One year after Dallas: Remembering the fallen and lessons learned
In any ambush situation, know that you are better trained, better armed and better motivated than even the most hardened adversary
One year ago today – July 7, 2016 – a deranged murderer whose name does not merit mention ambushed and killed five law enforcement officers. Those LEOs were at the time protecting the First Amendment rights of people protesting against those very same police.
Sergeant Michael Smith, Senior Corporal Lorne Ahrens, Officer Michael Krol, Officer Patrick Zamarripa and Officer Brent Thompson were shot and killed in a sudden attack.
At least seven others were injured in the barrage of gunfire.
It was the deadliest day for American law enforcement since the terrorist attacks on 9/11.
The protesters those cops were protecting were kept safe – although some were injured, not a single civilian was killed. There are stories of responding officers putting their own bodies between the gunfire and the protestors, shielding them from the bullets.
A surge in ambush attacks
Just 10 days after that awful attack, East Baton Rouge Sheriff’s Deputy Brad Garafola and Baton Rouge Police Department Officers Montrell Jackson and Matthew Gerald were murdered in an unprovoked ambush attack.
In addition to those incidents that made national headlines in 2016, fatal ambush attacks in that year took place in San Antonio, Texas, St. Louis, Missouri, and Sanibel, Florida. According to NLEOMF, police officers have also been shot and killed in ambush attacks in Salt Lake City, Utah, Danville, Ohio, Bel Air, Maryland, Prince William, Virginia, Landover, Maryland, Richmond, Virginia, and Palm Springs, California.
According to the National Law Enforcement Officers Memorial Fund, the number of officers shot and killed in ambush attacks last year totaled more than 20 – the highest number since 1995. Ambushes were the leading circumstance of officer fatalities in firearms-related deaths in 2014; 44 officers have been killed in fatal ambush shootings since 2014.
Ambush attacks have resulted in multiple officer deaths in places like Lakewood, Washington, and Las Vegas, Nevada. We still mourn the 2010 ambush deaths of Officers Tony Wallace and Matt Tokuoka from Hoonah, Alaska, and the 2014 ambush murders of New York City Police Department Officers Rafael Ramos and Wenjian Liu.
Most recently, we witnessed the ambush murder of Officer Miosotis Familia in New York City. Familia was shot in the head as she sat in a parked squad car.
Harden the target
The old adage “the best defense is a good offense” doesn’t necessarily work with this problem until something has actually cooked off. To begin, the best defense is an enhanced, more sophisticated defense (we will get to the other side of that coin in a moment).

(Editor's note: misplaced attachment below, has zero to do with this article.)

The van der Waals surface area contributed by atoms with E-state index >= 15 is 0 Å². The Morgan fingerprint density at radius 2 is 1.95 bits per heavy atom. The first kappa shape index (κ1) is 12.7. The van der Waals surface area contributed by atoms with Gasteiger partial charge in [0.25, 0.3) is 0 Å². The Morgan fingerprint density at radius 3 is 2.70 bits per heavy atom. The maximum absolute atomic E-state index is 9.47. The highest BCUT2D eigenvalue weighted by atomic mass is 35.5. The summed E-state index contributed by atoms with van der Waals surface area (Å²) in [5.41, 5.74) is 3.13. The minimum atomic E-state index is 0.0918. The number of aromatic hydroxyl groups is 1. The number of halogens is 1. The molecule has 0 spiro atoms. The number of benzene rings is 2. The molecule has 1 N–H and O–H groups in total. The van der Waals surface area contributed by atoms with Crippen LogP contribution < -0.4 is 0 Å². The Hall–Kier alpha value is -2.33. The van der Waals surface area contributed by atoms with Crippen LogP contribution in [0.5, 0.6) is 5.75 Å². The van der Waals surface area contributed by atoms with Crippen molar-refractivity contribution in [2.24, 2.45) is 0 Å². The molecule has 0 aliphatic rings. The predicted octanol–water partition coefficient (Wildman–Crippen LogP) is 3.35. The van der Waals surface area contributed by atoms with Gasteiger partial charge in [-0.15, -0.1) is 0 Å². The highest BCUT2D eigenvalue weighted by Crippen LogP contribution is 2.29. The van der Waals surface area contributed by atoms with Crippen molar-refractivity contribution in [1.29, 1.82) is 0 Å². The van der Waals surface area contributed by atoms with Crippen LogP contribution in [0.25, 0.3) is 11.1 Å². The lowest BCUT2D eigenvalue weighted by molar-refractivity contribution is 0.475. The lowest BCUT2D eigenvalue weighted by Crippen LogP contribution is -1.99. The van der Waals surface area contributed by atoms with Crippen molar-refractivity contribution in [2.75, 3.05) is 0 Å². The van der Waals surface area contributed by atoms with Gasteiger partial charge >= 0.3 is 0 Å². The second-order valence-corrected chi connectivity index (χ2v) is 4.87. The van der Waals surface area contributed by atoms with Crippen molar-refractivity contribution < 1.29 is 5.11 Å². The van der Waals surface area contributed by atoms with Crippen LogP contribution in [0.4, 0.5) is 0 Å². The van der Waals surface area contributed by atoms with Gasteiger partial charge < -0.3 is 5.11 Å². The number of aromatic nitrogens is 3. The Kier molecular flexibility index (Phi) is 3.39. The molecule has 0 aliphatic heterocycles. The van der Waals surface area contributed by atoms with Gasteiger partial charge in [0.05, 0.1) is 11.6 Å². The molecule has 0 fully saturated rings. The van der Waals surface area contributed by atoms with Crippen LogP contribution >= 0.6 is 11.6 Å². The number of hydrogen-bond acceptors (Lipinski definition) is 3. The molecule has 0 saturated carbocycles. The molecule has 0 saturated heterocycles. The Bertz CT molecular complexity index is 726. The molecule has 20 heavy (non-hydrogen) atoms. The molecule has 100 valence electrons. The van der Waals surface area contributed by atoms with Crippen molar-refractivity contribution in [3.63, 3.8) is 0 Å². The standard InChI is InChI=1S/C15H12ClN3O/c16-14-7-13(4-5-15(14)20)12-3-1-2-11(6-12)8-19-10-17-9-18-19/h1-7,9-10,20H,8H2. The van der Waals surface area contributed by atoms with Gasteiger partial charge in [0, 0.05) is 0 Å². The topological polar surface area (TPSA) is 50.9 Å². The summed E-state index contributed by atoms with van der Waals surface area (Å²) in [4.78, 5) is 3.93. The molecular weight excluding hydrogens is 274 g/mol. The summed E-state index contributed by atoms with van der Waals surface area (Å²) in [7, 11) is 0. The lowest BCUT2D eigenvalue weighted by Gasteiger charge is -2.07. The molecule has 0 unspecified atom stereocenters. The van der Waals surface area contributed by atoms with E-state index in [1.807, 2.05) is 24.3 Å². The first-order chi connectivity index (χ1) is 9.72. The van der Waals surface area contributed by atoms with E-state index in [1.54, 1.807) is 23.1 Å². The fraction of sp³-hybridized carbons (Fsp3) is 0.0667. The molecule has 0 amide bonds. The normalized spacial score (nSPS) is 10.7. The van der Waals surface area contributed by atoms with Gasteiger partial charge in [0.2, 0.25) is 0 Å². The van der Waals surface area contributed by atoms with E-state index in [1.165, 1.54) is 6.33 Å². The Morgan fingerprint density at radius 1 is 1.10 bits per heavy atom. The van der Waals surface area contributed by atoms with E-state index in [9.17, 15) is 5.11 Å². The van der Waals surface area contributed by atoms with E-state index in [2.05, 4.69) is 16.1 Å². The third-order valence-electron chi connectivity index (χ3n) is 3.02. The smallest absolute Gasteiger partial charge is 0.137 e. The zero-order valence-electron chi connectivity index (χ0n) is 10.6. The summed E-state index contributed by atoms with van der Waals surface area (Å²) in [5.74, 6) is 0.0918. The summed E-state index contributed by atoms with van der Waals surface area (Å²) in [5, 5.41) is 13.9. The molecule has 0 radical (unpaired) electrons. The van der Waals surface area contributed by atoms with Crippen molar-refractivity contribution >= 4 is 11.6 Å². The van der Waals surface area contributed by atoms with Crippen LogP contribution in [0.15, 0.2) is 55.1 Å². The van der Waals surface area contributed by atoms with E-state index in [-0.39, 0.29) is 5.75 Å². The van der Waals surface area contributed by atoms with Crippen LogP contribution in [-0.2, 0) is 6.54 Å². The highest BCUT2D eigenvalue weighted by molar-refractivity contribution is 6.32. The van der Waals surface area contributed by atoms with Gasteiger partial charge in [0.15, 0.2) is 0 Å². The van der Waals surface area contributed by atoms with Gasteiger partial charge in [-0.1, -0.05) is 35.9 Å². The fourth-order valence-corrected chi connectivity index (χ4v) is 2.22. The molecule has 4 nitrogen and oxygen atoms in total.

We need to recognize that officers are more vulnerable to ambush attacks when their patrol vehicle is not moving. When stopped at intersections, officers are more likely to be looking at their in-car computer and not their surroundings.
The range of human vision is roughly 115 degrees from left to right and 40 degrees from top to bottom. Even if your head is on a swivel, by looking down even briefly at the MDT or your mobile phone you might miss something important.
Here are some things for you to consider about ambush attacks:
- An ambush attack can happen anywhere, anytime, to anyone, so remember to do your when/then thinking throughout your patrol
- Understand the difference between the types of ambush – unprovoked (impromptu) attack and deliberate (preplanned entrapment)
- In an ambush attack – particularly one that is preplanned and deliberate – the likelihood you’ll be coming up against an assailant armed with a center-fire rifle increases dramatically
- In a preplanned entrapment ambush, the assailant may have cached weapons and/or ammo in different places, and may dial 911 to lure officers into a kill zone
- While an ambush is relatively easy to set up, many attacker(s) will be ill-prepared to repel an aggressive, well-executed counter ambush
This brings us to the other – the aggressive/offensive – side of the coin. It is perhaps the most important point: Officers must attack the ambush. When confronted in an ambush, the best path to prevailing is to become the aggressor. The prey must become the predator in order to survive.
In a recent Police1 column, Dick Fairburn outlined six common factors that will aid in defeating an ambush attack. Those elements are:
- Ensuring the element of surprise
- Doing constant when/then thinking (red team yourself and the terrain)
- Paying attention to tiny details (such as baselines and anomalies)
- Zero hesitation in taking aggressive action in response to an attack
- Counterattacking the attack with overwhelming ferocity and force
- De-escalation through superior firepower (it’s a good idea to have a rifle)
One year ago in Dallas, the gunman was ultimately killed by an EOD robot armed with an explosive device. But the robot was not the answer. It was the human hand (and brains) behind it that was the reason for victory.
In any ambush situation, know that you are better trained, better armed and better motivated than even the most hardened adversary.
Just ask Philadelphia Police Officer Jesse Hartnett who, in a sudden ambush in January 2016, was shot multiple times by an attacker who pledged loyalty to ISIS. Despite being struck by multiple rounds, Hartnett not only survived the attack, but he was able to get out of his vehicle, chase the suspect, return fire and wound his attacker.
Like Hartnett, remember that you are driven by good and the bad guys are driven by evil.
Train hard. Rely on that training. Believe in your ability to win. Fight on. In an ambush, you might be going through hell, but remember the words of Winston Churchill: “If you’re going through hell, keep going.”